To meet a 7-Shi (1932) requirement for an advanced single-seat shipboard fighter to succeed the Nakajima A1N (Type 90), a Mitsubishi design team led by Jiro Horikoshi and assisted by Eitaro Sano, Takanosuke Nakamura and Tomio Kubo initiated work on the first cantilever low-wing monoplane to be designed in Japan, the 1MF10. Featuring a duralumin monocoque fuselage and a fabric-skinned duralumin wing, the 1MF10 was powered by a 710hp Mitsubishi A-4 14-cylinder two-row radial and carried an armament of two 7.7mm machine guns. The first of two prototypes was flown in March 1933, but was lost during the following July when the vertical tail surfaces disintegrated in a dive. The second prototype, which was completed shortly afterwards, differed essentially in having a new undercarriage, the three struts of each unit being replaced by single legs enclosed by trouser-type fairings. The 1MF10's max speed at 3000m proved to be 48km/h less than that required by the Imperial Navy and climbing performance was considered inadequate. The fighter was rejected for series production, the second prototype being lost after its pilot failed to extricate it from a flat spin in June 1934.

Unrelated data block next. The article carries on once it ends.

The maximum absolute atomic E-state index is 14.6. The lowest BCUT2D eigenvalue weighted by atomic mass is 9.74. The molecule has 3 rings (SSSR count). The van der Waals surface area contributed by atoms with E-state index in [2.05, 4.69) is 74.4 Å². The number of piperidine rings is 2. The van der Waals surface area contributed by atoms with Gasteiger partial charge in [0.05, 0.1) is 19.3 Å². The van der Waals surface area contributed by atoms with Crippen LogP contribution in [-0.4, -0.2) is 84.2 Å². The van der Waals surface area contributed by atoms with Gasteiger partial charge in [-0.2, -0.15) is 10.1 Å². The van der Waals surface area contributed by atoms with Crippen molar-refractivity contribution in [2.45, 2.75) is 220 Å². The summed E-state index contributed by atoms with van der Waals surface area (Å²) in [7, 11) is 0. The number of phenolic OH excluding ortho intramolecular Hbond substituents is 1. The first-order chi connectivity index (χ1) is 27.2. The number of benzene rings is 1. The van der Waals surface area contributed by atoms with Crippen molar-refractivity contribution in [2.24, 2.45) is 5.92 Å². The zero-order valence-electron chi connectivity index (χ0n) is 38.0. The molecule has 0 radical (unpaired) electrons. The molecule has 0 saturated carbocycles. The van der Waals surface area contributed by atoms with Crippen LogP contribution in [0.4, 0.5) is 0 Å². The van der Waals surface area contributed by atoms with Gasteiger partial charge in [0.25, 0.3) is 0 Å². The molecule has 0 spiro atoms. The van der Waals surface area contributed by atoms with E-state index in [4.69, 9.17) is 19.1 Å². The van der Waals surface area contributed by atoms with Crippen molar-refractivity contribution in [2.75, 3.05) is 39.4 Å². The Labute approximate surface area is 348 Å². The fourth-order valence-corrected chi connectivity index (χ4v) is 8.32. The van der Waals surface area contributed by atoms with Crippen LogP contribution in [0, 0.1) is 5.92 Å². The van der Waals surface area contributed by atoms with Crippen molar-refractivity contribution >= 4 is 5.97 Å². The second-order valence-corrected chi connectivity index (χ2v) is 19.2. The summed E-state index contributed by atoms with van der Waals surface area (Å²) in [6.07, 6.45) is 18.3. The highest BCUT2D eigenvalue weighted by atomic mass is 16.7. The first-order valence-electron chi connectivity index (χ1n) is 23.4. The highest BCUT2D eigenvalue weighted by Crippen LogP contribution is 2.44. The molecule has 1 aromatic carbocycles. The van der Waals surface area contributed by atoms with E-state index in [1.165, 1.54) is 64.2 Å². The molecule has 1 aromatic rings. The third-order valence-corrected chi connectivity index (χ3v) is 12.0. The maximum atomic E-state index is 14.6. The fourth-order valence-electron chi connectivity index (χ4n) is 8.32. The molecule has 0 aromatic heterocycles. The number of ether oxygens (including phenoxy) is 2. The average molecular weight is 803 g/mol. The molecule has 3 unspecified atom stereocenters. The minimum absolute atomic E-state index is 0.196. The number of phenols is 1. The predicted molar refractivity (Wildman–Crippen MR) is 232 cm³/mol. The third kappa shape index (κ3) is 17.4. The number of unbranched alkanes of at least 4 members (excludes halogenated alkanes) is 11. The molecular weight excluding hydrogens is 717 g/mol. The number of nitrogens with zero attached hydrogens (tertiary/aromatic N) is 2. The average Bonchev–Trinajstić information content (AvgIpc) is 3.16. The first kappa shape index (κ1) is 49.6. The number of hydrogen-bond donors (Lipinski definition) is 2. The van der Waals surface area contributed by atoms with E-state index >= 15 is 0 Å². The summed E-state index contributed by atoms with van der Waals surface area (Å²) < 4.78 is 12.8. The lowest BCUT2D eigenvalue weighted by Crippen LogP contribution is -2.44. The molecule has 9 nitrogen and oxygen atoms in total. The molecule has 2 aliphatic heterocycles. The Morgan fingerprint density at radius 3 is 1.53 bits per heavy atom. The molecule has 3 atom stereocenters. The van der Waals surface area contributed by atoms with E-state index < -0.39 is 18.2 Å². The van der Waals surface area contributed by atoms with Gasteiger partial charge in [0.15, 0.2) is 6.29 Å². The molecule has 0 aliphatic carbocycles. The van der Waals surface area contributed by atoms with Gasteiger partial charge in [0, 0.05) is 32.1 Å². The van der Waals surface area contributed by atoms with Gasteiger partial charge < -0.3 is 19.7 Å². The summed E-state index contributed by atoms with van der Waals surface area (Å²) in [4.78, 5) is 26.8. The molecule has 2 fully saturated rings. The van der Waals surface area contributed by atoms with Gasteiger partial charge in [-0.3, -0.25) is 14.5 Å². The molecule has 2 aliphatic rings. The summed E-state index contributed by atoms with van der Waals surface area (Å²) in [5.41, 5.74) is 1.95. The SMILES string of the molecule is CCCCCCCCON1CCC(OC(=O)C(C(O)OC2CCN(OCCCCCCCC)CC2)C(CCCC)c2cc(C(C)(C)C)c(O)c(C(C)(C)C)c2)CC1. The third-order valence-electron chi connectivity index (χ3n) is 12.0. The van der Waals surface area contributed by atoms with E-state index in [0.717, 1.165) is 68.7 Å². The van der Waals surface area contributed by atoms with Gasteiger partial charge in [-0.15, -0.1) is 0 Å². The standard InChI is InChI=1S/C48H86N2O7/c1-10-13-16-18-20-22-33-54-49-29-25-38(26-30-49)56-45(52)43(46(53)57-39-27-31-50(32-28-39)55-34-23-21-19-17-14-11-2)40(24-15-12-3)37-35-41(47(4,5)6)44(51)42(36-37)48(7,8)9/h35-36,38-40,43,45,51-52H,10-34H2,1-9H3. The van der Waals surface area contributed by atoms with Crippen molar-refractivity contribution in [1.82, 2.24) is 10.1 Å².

|A three-view drawing (1280 x 896)|
| Take-off weight||1578 kg||3479 lb|
| Empty weight||1225 kg||2701 lb|
| Wingspan||10.00 m||33 ft 10 in|
| Length||6.92 m||23 ft 8 in|
| Height||3.31 m||11 ft 10 in|
| Wing area||17.70 m2||190.52 sq ft|
| Max. speed||320 km/h||199 mph|
|Bryan Edgerton, 28.07.2017|
Also kinda looks like a Polikarpov I-16
|Uncle Rob, 31.03.2014|
My thoughts exactly.
Is this airplane based off of the U.S. P-26?
Seems this was the Japanese answer to the Boeing P-26 Peashooter...shame it didn't see service...
Do you have any comments about this aircraft ?